Going forward, the analysis will focus on the proposal’s significance to the company’s business when it otherwise relates to operations accounting for less than the 5% threshold. Even social or ethical issues of significance may be excluded if not sufficiently relevant to the issuer’s business. Importantly, the new analytical framework provides that the burden to establish, with specificity, the proposal’s significance will be on the proponent when the proposal’s significance to the company is not otherwise apparent. “The mere possibility of reputational or economic harm will not preclude no-action relief.” The staff will consider a proposal in light of the total mix of information about the issuer.

And, mirroring the new requirements under the “ordinary business” exception, going forward, the staff will expect an issuer’s no-action request to reflect the board’s analysis of the proposal’s lack of significance to the company, which should include detailed disclosures of the “specific processes” used by the board “to ensure that its conclusions are well-informed and well-reasoned.”

Finally, the staff announced that it will abandon its practice of linking this exemption to its analysis under the “ordinary business” exemption. Previously, the availability of relief under Rule 14a-8(i)(7) has been largely determinative of the availability or unavailability of of relief under Rule 14a-8(i)(5)). Each exemption will now stand on its own, with distinct analytical frameworks, and will be analyzed independently by the staff.

These changes will give rise to similar concerns and issues as described above for the “ordinary business” exemption. It remains to be seen how this will evolve, the level of detail the staff will expect to see with respect to the processes and analyses of an issuer’s board of directors and whether and how the timing issues can be addressed appropriately. Whether the result of the staff’s positional shift gives rise to more proposals being excluded on the grounds of lack of “economic relevance” also remains to be seen, although it appears to be the point of the change.

Proposals by Proxy

Although Rule 14a-8 does not specifically address the ability of a shareholder to submit a proposal through a proxy, the staff viewed this practice as not inconsistent with the Rule. SLB 14I reflects the staff’s acknowledgment that proposals by proxy give rise to legitimate concerns. In an effort to more clearly address those issues, SLB 14I includes new guidance on the documentation that will be expected for proposals by proxy, to include identification of:

  • the shareholder-proponent and the person who will serve as proxy;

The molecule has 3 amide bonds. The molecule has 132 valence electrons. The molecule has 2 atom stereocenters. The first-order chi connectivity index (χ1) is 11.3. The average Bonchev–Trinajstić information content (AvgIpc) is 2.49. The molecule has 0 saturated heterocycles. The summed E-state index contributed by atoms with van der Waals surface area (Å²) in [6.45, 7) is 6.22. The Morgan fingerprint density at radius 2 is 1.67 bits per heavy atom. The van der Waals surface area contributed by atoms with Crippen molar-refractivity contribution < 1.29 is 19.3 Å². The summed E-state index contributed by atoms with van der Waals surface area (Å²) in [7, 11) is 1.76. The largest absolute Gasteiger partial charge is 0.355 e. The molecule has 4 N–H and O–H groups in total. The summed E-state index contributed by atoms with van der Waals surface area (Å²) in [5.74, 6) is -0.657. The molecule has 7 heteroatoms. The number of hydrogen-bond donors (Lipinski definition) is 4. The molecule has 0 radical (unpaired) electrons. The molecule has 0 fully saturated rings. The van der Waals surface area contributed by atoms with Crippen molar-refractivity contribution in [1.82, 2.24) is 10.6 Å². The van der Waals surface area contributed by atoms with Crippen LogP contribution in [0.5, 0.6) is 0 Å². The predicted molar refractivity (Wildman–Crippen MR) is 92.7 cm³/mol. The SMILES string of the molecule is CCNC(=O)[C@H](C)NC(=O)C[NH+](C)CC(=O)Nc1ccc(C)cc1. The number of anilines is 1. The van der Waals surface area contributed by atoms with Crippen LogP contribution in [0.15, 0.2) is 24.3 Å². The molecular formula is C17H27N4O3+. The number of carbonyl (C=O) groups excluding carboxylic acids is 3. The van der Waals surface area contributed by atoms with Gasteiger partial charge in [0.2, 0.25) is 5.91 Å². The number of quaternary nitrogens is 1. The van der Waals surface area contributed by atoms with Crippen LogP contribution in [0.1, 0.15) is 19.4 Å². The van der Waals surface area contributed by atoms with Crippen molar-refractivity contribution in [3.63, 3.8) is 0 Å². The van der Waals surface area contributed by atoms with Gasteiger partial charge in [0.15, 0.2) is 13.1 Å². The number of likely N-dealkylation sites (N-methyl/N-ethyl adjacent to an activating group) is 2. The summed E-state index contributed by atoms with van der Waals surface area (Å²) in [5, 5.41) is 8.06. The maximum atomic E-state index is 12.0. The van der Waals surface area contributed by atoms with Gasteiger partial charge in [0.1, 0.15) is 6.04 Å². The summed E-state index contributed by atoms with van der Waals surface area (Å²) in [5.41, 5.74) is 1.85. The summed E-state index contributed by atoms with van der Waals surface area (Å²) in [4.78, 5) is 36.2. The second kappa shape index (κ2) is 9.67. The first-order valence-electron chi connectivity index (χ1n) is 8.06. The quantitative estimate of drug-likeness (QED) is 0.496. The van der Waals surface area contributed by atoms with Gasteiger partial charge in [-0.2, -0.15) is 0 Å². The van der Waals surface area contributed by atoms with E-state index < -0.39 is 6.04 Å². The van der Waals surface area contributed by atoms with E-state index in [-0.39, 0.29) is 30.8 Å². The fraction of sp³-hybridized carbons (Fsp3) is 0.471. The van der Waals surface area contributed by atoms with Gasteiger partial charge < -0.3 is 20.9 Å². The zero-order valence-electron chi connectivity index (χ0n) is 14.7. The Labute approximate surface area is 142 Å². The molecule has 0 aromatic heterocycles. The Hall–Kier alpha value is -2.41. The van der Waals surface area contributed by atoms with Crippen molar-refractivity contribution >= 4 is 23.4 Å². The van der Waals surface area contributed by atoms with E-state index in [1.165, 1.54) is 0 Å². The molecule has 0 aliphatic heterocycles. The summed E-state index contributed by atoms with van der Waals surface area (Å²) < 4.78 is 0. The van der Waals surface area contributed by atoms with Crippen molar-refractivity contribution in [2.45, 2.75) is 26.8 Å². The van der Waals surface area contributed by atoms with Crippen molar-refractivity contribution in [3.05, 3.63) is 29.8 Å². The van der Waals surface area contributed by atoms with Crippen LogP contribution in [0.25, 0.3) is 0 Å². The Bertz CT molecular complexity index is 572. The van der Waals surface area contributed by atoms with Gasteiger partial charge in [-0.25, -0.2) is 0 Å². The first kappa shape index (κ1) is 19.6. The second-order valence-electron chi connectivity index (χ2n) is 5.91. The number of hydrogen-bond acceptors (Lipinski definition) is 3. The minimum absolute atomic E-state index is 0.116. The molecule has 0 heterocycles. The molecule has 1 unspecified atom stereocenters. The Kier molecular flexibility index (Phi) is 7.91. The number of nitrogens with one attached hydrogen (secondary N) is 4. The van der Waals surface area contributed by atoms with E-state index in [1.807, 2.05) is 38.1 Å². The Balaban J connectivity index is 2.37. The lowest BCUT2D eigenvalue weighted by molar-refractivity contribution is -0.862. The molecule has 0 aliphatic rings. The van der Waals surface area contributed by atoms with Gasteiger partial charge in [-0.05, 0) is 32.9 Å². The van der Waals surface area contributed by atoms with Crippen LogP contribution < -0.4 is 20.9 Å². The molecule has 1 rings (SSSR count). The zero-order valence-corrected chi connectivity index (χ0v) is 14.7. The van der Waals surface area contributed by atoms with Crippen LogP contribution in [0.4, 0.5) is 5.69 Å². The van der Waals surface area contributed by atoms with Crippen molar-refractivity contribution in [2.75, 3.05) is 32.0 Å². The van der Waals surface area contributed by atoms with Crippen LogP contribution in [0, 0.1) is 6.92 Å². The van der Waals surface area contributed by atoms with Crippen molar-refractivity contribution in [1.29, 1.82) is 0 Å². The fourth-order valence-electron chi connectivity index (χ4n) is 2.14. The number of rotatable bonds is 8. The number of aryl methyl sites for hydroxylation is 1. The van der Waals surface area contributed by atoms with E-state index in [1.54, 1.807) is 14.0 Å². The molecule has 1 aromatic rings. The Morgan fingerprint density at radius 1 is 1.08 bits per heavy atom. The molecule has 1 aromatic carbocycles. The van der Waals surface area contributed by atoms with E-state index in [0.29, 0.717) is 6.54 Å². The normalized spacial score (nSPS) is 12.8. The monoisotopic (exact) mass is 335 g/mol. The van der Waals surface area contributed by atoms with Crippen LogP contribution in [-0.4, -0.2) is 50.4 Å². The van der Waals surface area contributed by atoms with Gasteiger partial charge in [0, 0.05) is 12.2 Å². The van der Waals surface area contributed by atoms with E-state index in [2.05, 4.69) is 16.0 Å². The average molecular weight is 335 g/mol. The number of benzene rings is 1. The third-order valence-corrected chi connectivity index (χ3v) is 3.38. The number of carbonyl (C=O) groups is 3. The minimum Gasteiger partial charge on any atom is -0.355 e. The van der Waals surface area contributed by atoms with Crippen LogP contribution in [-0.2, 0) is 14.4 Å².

• the company to which the proposal is to be directed;
  • the annual or special meeting for which the proposal is to be submitted; and
  • the specific proposal to be submitted.

In addition, the documentation must be signed and dated by the shareholder-proponent.

If an issuer intends to seek exclusion of a proposal based on the failure of the shareholder or its proxy to provide the documentation described above, the issuer must first notify the proponent of the specific defect within 14 days of receiving the proposal so that the proponent has an opportunity to cure pursuant to Rule 14a-8(f)(1).

Companies should carefully monitor compliance with these new procedural requirements and clearly articulate any deficiencies in their notice to the proponent. In general, a shareholder-proponent's failure to strictly comply with any and all procedural requirements warrants no-action relief from the staff.

Use of Graphs and Images

A shareholder proposal and its accompanying supporting statement may not exceed 500 words. Questions have arisen with proposals that include graphs and images. The staff has taken the position that Rule 14a-8(d) does not preclude shareholders from using graphics and images to convey information about their proposals. SLB 14I provides further guidance on this topic by confirming that potential abuses can be addressed with a no-action request for exclusion when appropriate under Rule 14a-8(i)(3) where graphs or images:

  • make the proposal false or misleading;
  • render the proposal inherently vague or indefinite such that shareholder voting on it and the company in implementing it, would be unable to determine exactly what actions or measures the proposal requires;
  • impugn character, integrity or personal reputation, or make charges concerning improper, illegal or immoral conduct or association without factual foundation; or
  • are irrelevant to consideration of the subject matter of the proposal.

Finally, the staff confirmed that exclusion would be appropriate if the total number of words in a proposal, including words in the graphics, exceeds 500.


As indicated above, it is not clear how some of the changes articulated in SLB 14I will operate in practice. The challenges presented by the new requirements related to board consideration and disclosures of board processes and analyses may create serious challenges for issuers. Whether the staff will issue further guidance to provide any clarification before the next round of shareholder proposal no-action letter requests is unknown. Because the guidance is effective immediately, issuers should start considering how they might be able to build in processes to existing board schedules to accommodate board consideration of shareholder proposals.